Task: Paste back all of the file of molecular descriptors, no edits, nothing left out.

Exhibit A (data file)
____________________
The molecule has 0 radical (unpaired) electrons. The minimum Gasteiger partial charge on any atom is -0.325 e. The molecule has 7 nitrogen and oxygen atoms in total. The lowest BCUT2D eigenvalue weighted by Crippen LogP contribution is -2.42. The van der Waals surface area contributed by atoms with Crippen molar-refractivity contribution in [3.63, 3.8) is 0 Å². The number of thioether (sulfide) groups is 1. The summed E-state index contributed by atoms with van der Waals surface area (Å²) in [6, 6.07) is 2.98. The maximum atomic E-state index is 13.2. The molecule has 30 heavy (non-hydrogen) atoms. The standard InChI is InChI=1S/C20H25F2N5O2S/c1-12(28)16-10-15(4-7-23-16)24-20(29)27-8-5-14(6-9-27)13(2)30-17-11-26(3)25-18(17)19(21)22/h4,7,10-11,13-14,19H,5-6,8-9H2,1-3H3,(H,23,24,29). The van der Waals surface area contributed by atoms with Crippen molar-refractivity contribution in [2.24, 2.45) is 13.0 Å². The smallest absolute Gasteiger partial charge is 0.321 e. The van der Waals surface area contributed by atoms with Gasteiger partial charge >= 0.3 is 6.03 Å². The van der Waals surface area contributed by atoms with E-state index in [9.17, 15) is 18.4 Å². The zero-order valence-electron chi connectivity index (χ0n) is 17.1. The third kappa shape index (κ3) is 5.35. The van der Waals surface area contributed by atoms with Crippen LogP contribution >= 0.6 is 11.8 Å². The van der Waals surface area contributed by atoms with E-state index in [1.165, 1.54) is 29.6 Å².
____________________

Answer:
The molecule has 0 radical (unpaired) electrons. The minimum Gasteiger partial charge on any atom is -0.325 e. The molecule has 7 nitrogen and oxygen atoms in total. The lowest BCUT2D eigenvalue weighted by Crippen LogP contribution is -2.42. The van der Waals surface area contributed by atoms with Crippen molar-refractivity contribution in [3.63, 3.8) is 0 Å². The number of thioether (sulfide) groups is 1. The summed E-state index contributed by atoms with van der Waals surface area (Å²) in [6, 6.07) is 2.98. The maximum atomic E-state index is 13.2. The molecule has 30 heavy (non-hydrogen) atoms. The standard InChI is InChI=1S/C20H25F2N5O2S/c1-12(28)16-10-15(4-7-23-16)24-20(29)27-8-5-14(6-9-27)13(2)30-17-11-26(3)25-18(17)19(21)22/h4,7,10-11,13-14,19H,5-6,8-9H2,1-3H3,(H,23,24,29). The van der Waals surface area contributed by atoms with Crippen molar-refractivity contribution in [2.24, 2.45) is 13.0 Å². The smallest absolute Gasteiger partial charge is 0.321 e. The van der Waals surface area contributed by atoms with Gasteiger partial charge >= 0.3 is 6.03 Å². The van der Waals surface area contributed by atoms with E-state index in [9.17, 15) is 18.4 Å². The zero-order valence-electron chi connectivity index (χ0n) is 17.1. The third kappa shape index (κ3) is 5.35. The van der Waals surface area contributed by atoms with Crippen LogP contribution >= 0.6 is 11.8 Å². The van der Waals surface area contributed by atoms with E-state index in [1.165, 1.54) is 29.6 Å².